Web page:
Understand your main role. What knowledge, skills and attitude do you need to be successful? Quantify your achievements as far as possible and document how they have contributed to the organisation's success. What has gone less well? What can you do better?

"Document your difficulties as and when you encounter them all through the year. This way, come appraisal time, you will be in a position to discuss them authoritatively," says Chetna.

Think about the future.

How would you like your career to progress? What experience, knowledge, skills and attitude do you require to develop to help you achieve your goals? What support do you need from your manager, your colleagues and your company to improve your current job performance? What additional responsibilities would you like to take that will help you develop professionally?

Speak up about your accomplishments

Most performance reviews include a self-appraisal section where you should enumerate your year-long successes. "People often have a really hard time talking about themselves in a positive way," observes Anuj. Put that aside. "This is a business exchange. These are things you've worked hard for, and you want to bring them to the table," he says.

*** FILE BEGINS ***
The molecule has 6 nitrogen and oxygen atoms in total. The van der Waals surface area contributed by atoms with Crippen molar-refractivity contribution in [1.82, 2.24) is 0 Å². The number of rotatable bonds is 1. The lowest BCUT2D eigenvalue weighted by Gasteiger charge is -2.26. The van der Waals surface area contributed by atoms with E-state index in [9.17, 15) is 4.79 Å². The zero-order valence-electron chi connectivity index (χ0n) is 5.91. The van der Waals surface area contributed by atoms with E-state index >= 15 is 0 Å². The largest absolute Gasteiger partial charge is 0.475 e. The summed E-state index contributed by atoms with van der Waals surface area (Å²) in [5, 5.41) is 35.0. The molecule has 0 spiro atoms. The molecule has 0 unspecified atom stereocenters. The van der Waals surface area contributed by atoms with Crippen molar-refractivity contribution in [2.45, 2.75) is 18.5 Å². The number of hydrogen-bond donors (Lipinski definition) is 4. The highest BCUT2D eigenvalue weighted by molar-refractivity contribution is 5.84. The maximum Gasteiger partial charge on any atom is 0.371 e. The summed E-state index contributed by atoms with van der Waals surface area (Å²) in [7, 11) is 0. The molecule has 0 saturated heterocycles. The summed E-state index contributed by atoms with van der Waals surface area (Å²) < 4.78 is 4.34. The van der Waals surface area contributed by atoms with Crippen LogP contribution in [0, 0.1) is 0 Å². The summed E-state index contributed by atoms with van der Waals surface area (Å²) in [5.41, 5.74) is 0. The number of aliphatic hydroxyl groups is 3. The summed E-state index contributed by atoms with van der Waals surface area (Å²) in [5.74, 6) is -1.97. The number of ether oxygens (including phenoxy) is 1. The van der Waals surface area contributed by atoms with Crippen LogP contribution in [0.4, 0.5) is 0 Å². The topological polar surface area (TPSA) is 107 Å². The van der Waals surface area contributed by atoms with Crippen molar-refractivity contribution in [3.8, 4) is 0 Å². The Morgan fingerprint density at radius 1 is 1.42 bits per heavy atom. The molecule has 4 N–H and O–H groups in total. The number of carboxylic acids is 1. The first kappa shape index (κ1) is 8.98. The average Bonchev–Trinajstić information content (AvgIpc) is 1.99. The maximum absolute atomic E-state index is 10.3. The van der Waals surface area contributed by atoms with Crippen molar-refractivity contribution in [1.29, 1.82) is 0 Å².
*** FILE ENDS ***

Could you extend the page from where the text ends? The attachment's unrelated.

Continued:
Compile documentary evidence to support your assertions, eg e-mails, letters, press releases, newspaper articles, testimonials, etc. Make a list of all conferences, seminars and training courses you've attended.

Brush up your negotiating skills

Preparation is the key if you're aiming for a raise or a promotion. Read up on negotiating strategies. Ask your boss about your company's promotion policy, so you can gain the knowledge and experience required to advance. "Also, ask your boss how he/ she moved up in the company and about the challenges he/ she overcame," says Chetna.

Take the positive and the negative

Even with all your preparation, your performance appraisal is unlikely to be entirely positive. "Obviously, whoever is doing your review will look for both strengths and weaknesses," says Rishi. The employee must be prepared for that and say how they plan to improve. Don't react emotionally to the negatives -- remaining businesslike throughout the review is important.

Make specific, measurable, realistic goals

Make a list of things you plan to accomplish prior to the next appraisal period. Put it in writing. Each item on your list should be specific, measurable and realistic.

For example, if you want to improve the number of times you come to work late, you can state it as: "Reduce the number of days I am late for work to no more than two per month". This is both specific and measurable.